The recent economic downturn and the impacts on businesses across the United States mean that commercial brokerage services will be in greater demand than at any time in recent memory. Here are a few examples:

  • Property owners will be looking for the expertise of brokers to retain survivor tenants, backfill vacancies from business failures, and establish market specific property values.
  • Business tenants will need brokers to dispose of unneeded space on the sublease market, and to renegotiate leases to ensure viability.
  • Owner occupied business locations may see a need to recapitalize through sale-leaseback transaction.
  • Lender REO departments will need brokers to dispose of foreclosed assets.

Most of the problem-solving techniques learned in the last five downturns will need to be rebooted. The challenge is three-fold. For the past ten years it’s been mainly routine transactions for both sales and leasing—and that’s about to change. At the same time, the previous low unemployment levels made it difficult to hire fresh talent. And, the existing cadre of commercial brokers has been aging out. It’s too early to tell how many of the existing brokerage workforce will remain in the industry. Certainly, some will leave, either by economic necessity or retirement.

Brokerage owners and managers have long acknowledged the need to recruit, hire and on-board fresh talent. Most industries have relevant college majors and degrees to provide training—but this is not so for creating successful commercial real estate brokers. True, most have higher-level educations, but not for sales and leasing of commercial properties.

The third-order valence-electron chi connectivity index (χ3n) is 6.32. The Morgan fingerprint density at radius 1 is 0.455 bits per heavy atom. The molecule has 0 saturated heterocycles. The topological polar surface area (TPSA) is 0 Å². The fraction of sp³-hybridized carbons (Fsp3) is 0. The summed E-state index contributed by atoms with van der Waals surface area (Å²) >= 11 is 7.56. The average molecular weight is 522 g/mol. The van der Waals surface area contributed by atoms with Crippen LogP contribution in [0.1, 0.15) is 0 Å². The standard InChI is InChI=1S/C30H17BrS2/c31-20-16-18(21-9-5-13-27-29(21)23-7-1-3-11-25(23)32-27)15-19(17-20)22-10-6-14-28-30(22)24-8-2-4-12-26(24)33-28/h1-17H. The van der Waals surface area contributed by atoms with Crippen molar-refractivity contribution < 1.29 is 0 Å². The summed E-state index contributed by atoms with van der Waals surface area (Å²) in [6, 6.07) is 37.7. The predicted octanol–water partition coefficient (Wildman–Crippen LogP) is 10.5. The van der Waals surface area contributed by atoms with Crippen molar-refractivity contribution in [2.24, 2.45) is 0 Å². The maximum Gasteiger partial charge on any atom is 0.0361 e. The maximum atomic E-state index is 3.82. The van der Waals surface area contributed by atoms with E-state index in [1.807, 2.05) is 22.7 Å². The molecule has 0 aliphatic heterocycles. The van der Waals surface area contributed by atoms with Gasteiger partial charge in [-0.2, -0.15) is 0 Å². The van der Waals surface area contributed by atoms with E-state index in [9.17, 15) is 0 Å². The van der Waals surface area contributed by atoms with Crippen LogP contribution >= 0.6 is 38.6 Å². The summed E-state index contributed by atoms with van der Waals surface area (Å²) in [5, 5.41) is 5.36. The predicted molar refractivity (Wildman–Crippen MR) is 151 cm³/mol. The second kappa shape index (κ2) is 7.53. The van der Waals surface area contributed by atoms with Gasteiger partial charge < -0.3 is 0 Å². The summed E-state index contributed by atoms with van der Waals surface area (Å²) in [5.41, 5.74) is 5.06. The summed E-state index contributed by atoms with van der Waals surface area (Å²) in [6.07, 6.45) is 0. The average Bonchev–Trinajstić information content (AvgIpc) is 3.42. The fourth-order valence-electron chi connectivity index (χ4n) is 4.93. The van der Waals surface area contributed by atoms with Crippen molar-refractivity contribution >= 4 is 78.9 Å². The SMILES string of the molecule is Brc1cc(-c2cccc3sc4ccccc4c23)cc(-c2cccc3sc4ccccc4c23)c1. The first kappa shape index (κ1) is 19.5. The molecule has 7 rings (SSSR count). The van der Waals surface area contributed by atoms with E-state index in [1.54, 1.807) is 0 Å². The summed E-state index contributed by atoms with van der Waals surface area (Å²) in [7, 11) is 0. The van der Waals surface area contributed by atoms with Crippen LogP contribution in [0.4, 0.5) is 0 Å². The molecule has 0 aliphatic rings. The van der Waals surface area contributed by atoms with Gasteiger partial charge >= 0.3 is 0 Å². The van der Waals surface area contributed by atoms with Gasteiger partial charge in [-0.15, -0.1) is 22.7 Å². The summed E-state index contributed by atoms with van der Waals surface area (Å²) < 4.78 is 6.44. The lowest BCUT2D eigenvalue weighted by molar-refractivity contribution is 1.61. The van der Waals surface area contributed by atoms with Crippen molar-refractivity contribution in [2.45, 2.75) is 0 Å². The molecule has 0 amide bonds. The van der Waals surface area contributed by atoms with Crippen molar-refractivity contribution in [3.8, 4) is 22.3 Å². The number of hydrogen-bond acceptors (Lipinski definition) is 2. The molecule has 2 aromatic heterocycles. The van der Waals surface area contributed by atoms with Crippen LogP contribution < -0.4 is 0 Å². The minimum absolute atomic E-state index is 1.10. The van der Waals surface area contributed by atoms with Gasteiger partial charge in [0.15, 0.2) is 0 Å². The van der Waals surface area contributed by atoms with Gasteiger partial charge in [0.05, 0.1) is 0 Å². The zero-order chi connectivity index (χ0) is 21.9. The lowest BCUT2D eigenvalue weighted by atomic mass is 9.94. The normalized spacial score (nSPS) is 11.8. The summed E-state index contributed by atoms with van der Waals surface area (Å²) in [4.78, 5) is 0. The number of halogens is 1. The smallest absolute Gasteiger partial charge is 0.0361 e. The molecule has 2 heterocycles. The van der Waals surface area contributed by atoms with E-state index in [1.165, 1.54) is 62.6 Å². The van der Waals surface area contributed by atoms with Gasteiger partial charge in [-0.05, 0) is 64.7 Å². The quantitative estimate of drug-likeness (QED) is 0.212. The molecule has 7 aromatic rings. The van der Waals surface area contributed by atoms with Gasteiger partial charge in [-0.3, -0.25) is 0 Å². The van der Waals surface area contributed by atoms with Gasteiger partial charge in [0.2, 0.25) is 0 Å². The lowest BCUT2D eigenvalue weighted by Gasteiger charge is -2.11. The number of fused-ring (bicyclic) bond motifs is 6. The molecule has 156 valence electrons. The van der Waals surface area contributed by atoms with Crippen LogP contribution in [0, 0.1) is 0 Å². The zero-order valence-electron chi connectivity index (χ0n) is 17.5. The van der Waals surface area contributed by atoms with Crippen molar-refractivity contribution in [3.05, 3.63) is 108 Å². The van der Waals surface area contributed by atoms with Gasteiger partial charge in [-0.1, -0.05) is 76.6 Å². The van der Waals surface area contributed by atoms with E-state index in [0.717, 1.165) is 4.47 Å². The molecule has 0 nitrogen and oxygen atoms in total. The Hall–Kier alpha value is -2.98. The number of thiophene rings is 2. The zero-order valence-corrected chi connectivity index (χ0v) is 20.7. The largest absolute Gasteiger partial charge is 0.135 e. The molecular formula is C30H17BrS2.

No doubt many talented B2B sales people have imagined the idea of entering the field. What typically holds them back is the lack of a clear path to learning the fundamentals of commercial real estate so that they could apply their sales talents and skills, and start earning quickly.

“Commercial brokerage owners’ and manager’s biggest fear is that train agents and then they leave. Their biggest mistake is that they don’t train them, and they stay,” observes 35-year CRE veteran Bob McComb, owner of Top Dogs Commercial Real Estate Training.

Things have changed dramatically, and brokerage firms will need to reboot recruiting and hiring of new agents to meet future demand. The good news is that the high unemployment levels will make that easier, but the new hires will still have to learn before they can earn, so they don’t get burned. Now is the time to act.

Check out the courses offered by Top Dogs Commercial Real Estate Training, for both companies and individuals, providing structured education and best-practices programs specifically designed to help agents and brokers learn and thrive. Program creator Bob McComb has extensive experience as a downtown San Francisco commercial broker, a brokerage owner, plus 20 years as an educator and trainer nationwide. His Top Dogs Commercial Real Estate Training Programs are highly regarded nationally. Get started today!

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